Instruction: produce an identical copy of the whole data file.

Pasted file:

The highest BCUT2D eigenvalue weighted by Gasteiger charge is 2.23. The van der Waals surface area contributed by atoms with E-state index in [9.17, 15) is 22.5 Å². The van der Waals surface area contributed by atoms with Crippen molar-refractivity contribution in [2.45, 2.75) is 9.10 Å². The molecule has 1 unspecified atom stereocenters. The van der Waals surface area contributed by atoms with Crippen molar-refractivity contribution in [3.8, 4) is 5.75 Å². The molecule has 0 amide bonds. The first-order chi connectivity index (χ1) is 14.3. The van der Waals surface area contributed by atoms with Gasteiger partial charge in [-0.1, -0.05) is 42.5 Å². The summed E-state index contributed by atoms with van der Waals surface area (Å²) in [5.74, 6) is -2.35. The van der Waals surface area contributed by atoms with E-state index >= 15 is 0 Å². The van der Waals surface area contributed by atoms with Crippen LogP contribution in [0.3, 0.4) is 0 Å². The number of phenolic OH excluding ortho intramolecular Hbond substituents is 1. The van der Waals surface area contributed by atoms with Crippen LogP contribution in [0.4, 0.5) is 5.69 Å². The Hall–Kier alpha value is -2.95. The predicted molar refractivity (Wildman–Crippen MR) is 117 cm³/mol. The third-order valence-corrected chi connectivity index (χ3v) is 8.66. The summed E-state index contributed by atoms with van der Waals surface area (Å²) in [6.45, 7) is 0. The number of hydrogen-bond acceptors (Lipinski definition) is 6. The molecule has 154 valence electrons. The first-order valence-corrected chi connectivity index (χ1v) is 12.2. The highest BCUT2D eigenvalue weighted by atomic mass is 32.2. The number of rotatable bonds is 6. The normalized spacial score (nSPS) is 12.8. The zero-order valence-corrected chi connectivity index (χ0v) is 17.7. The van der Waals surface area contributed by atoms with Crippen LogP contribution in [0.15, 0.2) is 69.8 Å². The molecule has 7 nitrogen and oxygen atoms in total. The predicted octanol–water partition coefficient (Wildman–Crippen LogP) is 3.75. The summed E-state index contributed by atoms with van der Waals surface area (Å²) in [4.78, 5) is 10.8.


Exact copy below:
The highest BCUT2D eigenvalue weighted by Gasteiger charge is 2.23. The van der Waals surface area contributed by atoms with E-state index in [9.17, 15) is 22.5 Å². The van der Waals surface area contributed by atoms with Crippen molar-refractivity contribution in [2.45, 2.75) is 9.10 Å². The molecule has 1 unspecified atom stereocenters. The van der Waals surface area contributed by atoms with Crippen molar-refractivity contribution in [3.8, 4) is 5.75 Å². The molecule has 0 amide bonds. The first-order chi connectivity index (χ1) is 14.3. The van der Waals surface area contributed by atoms with Gasteiger partial charge in [-0.1, -0.05) is 42.5 Å². The summed E-state index contributed by atoms with van der Waals surface area (Å²) in [5.74, 6) is -2.35. The van der Waals surface area contributed by atoms with E-state index >= 15 is 0 Å². The van der Waals surface area contributed by atoms with Crippen LogP contribution in [0.3, 0.4) is 0 Å². The number of phenolic OH excluding ortho intramolecular Hbond substituents is 1. The van der Waals surface area contributed by atoms with Crippen LogP contribution in [0.4, 0.5) is 5.69 Å². The Hall–Kier alpha value is -2.95. The predicted molar refractivity (Wildman–Crippen MR) is 117 cm³/mol. The third-order valence-corrected chi connectivity index (χ3v) is 8.66. The summed E-state index contributed by atoms with van der Waals surface area (Å²) in [6.45, 7) is 0. The number of hydrogen-bond acceptors (Lipinski definition) is 6. The molecule has 154 valence electrons. The first-order valence-corrected chi connectivity index (χ1v) is 12.2. The highest BCUT2D eigenvalue weighted by atomic mass is 32.2. The number of rotatable bonds is 6. The normalized spacial score (nSPS) is 12.8. The zero-order valence-corrected chi connectivity index (χ0v) is 17.7. The van der Waals surface area contributed by atoms with Crippen LogP contribution in [0.15, 0.2) is 69.8 Å². The molecule has 7 nitrogen and oxygen atoms in total. The predicted octanol–water partition coefficient (Wildman–Crippen LogP) is 3.75. The summed E-state index contributed by atoms with van der Waals surface area (Å²) in [4.78, 5) is 10.8.